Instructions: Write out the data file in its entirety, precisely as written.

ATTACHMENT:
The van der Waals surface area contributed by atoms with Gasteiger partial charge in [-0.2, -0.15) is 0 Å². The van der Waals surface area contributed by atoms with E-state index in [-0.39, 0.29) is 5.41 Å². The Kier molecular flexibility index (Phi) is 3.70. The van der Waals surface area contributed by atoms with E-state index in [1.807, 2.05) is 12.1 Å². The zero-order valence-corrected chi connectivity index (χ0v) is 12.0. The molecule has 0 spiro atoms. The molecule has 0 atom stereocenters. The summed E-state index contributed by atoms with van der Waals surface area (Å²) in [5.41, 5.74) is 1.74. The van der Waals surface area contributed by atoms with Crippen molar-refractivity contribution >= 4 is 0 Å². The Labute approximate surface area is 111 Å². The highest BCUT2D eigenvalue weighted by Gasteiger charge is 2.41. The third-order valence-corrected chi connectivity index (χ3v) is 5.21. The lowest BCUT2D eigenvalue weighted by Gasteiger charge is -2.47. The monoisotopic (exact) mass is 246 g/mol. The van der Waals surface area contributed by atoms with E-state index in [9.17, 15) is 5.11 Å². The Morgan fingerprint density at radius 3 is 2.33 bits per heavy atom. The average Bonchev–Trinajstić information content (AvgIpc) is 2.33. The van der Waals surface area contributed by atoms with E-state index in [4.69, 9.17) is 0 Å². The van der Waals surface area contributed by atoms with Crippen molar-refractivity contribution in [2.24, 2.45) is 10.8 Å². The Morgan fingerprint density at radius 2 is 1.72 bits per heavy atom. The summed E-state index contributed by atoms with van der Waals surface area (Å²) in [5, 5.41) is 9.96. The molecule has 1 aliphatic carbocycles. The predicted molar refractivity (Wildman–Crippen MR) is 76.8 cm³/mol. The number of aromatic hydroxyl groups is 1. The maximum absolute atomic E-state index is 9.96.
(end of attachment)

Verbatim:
The van der Waals surface area contributed by atoms with Gasteiger partial charge in [-0.2, -0.15) is 0 Å². The van der Waals surface area contributed by atoms with E-state index in [-0.39, 0.29) is 5.41 Å². The Kier molecular flexibility index (Phi) is 3.70. The van der Waals surface area contributed by atoms with E-state index in [1.807, 2.05) is 12.1 Å². The zero-order valence-corrected chi connectivity index (χ0v) is 12.0. The molecule has 0 spiro atoms. The molecule has 0 atom stereocenters. The summed E-state index contributed by atoms with van der Waals surface area (Å²) in [5.41, 5.74) is 1.74. The van der Waals surface area contributed by atoms with Crippen molar-refractivity contribution >= 4 is 0 Å². The Labute approximate surface area is 111 Å². The highest BCUT2D eigenvalue weighted by Gasteiger charge is 2.41. The third-order valence-corrected chi connectivity index (χ3v) is 5.21. The lowest BCUT2D eigenvalue weighted by Gasteiger charge is -2.47. The monoisotopic (exact) mass is 246 g/mol. The van der Waals surface area contributed by atoms with E-state index in [9.17, 15) is 5.11 Å². The Morgan fingerprint density at radius 3 is 2.33 bits per heavy atom. The average Bonchev–Trinajstić information content (AvgIpc) is 2.33. The van der Waals surface area contributed by atoms with E-state index in [4.69, 9.17) is 0 Å². The van der Waals surface area contributed by atoms with Crippen molar-refractivity contribution in [2.24, 2.45) is 10.8 Å². The Morgan fingerprint density at radius 2 is 1.72 bits per heavy atom. The summed E-state index contributed by atoms with van der Waals surface area (Å²) in [5, 5.41) is 9.96. The molecule has 1 aliphatic carbocycles. The predicted molar refractivity (Wildman–Crippen MR) is 76.8 cm³/mol. The number of aromatic hydroxyl groups is 1. The maximum absolute atomic E-state index is 9.96.